What causes anger?

Everyone experiences anger. It is a normal reaction to frustration, stress or disappointment. It can occur in children as young as three or four months old. Anger can be quite noticeable in toddlers who often express it through tantrums and other aggressive actions. However, as they grow and develop, most children learn how to deal with some of the frustrations of everyday life. They also learn how to express their anger in acceptable ways. Some anger can be helpful. For example, when expressed effectively, anger can help tell someone else, “Stop. I don’t like that.” Anger can also motivate us to overcome problems and achieve goals. Whether children’s anger is positive or negative depends on how effectively it is managed and whether it can be directed towards positive goals.

When children lack skills for managing anger it can lead to aggressive behaviour. Usually, it is the aggressive action that follows anger that most concerns parents, carers and school staff. Learning to manage anger involves developing social and emotional skills for calming down and having ways to express angry feelings assertively. This means learning to use words rather than aggressive actions to communicate feelings. Parents, carers and school staff have an important role in helping children learn to manage anger effectively.

Differences in children’s use of anger

Before they start school, most young children have learned that getting aggressive when angry is not considered appropriate behaviour. They may have also learned some strategies for managing anger, for example, counting to 10, explaining what they are annoyed about, or asking an adult for help to resolve a problem. These are positive coping strategies that help children manage their angry feelings and build skills for effective relationships.

Some children try to manage angry feelings by avoiding the situation or person that has led them to be angry. Children who use this kind of strategy very often do not build effective skills for relating to others, which can cause them problems in later years. Some other children seem to have few strategies for managing anger and so may continue to act aggressively and impulsively. Children with anger problems are often rejected by other children because of their difficult behaviour. Feeling rejected, they may think others are being mean to them and become angrier. This may start a pattern of thinking that leads them to respond with aggressive behaviour even where no intention to hurt is present. For example, they may get angry when somebody bumps into them and react aggressively without stopping to think that it may have been an accident.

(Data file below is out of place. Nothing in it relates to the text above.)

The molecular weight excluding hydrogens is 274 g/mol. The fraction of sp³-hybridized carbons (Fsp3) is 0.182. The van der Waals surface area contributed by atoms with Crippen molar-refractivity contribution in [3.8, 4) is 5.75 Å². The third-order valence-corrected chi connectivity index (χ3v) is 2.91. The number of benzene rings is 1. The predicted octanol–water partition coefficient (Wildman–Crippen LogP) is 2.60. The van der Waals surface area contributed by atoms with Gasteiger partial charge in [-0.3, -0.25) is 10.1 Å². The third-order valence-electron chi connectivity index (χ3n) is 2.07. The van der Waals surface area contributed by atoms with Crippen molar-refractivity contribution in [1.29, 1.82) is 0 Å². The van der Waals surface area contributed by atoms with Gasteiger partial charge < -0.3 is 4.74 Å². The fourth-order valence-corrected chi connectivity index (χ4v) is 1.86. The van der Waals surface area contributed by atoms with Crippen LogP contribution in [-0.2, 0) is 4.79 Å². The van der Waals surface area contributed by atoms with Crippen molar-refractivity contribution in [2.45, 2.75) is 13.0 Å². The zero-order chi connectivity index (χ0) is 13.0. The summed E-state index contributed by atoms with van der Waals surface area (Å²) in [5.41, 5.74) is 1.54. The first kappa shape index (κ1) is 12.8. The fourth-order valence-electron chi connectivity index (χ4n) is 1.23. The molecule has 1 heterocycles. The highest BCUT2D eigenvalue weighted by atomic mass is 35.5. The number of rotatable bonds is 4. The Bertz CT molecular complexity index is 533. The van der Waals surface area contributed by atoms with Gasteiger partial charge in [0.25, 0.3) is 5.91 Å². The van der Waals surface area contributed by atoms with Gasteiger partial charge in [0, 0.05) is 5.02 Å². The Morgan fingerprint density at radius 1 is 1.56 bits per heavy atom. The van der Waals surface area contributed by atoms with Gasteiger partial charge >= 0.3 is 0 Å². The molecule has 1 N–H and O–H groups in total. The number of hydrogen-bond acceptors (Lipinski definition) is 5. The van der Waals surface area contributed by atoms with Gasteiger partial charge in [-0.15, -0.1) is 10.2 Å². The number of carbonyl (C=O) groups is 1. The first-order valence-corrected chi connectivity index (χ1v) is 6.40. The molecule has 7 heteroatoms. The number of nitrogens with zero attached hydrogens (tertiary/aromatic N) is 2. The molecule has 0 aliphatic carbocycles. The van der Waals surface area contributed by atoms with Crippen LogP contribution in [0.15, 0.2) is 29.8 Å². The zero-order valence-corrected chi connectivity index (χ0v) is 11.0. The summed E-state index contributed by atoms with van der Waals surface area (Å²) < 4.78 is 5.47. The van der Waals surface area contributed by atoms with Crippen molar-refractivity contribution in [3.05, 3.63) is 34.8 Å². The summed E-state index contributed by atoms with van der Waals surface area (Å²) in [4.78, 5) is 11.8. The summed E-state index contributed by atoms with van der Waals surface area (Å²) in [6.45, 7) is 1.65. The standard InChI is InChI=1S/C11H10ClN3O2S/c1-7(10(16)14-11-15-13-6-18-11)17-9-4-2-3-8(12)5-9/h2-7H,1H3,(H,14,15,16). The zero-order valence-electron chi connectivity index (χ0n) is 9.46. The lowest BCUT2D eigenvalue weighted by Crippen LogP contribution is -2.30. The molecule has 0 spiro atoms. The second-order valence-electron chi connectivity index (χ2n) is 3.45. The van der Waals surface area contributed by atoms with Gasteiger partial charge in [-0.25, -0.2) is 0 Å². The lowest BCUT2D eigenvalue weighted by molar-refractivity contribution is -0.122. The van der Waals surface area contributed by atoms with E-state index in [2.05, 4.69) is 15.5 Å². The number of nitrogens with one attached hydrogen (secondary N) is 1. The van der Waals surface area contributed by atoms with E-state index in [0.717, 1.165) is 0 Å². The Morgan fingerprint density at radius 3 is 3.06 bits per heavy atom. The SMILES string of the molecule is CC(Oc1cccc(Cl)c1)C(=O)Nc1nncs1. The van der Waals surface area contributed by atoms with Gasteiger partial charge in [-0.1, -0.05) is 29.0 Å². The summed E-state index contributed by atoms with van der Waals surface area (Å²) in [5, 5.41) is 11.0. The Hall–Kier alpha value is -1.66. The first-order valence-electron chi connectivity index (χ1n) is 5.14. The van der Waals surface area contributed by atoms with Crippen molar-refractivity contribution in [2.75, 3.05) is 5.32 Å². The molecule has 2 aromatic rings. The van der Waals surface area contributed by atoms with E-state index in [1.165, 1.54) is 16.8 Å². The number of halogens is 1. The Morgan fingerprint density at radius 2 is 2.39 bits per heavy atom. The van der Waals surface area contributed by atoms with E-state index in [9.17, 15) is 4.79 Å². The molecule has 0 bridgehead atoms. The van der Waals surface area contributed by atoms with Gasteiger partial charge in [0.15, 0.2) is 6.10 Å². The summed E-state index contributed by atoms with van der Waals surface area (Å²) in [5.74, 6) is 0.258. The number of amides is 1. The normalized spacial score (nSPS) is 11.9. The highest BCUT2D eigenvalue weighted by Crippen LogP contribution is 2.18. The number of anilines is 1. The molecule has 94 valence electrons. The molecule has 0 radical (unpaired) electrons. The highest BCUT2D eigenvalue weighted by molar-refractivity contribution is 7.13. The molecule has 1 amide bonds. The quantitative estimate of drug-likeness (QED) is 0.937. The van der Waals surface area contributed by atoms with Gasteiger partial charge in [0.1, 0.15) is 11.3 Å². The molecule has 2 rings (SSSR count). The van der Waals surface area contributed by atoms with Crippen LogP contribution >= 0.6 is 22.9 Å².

The different ways that children manage anger are influenced by a combination of personal characteristics, how much stress the child and family are under and opportunities available at home and school for learning how to cope with feelings. From early childhood, some children seem to react more to frustration and take longer to return to a calm state. These children may need extra assistance to learn skills for controlling anger. Some children don’t learn how to manage anger because being angry is not okay in their families. They don’t get the chance to practise positive ways of managing anger or telling others when they are angry. Children can also learn aggression through the examples of others. When the adults responsible for children’s care get angry quickly and often, or when they use reactive, harsh and inconsistent discipline, children are more likely to behave aggressively themselves. Research indicates that physical aggression in children is most common at the age of two. As skills for language and thinking develop, aggressive behaviour is reduced. However, for some primary school children aggression remains at a high level. These children may benefit from professional help to learn to control aggression and stop behaviour problems becoming worse.

Babies, toddlers and pre-school children frequently experience ups and downs when they are trying to keep a balance with their feelings and behaviours. Helping them to find ways to balance these feelings is called self-regulation. 

Primary school children are generally more aware of their feelings and may be able to consciously identify the experience of anger and manage angry feelings. Through positive parenting, children can be helped to cool down and stay calm

See also:

Anger: Suggestions for families

Anger: Further resources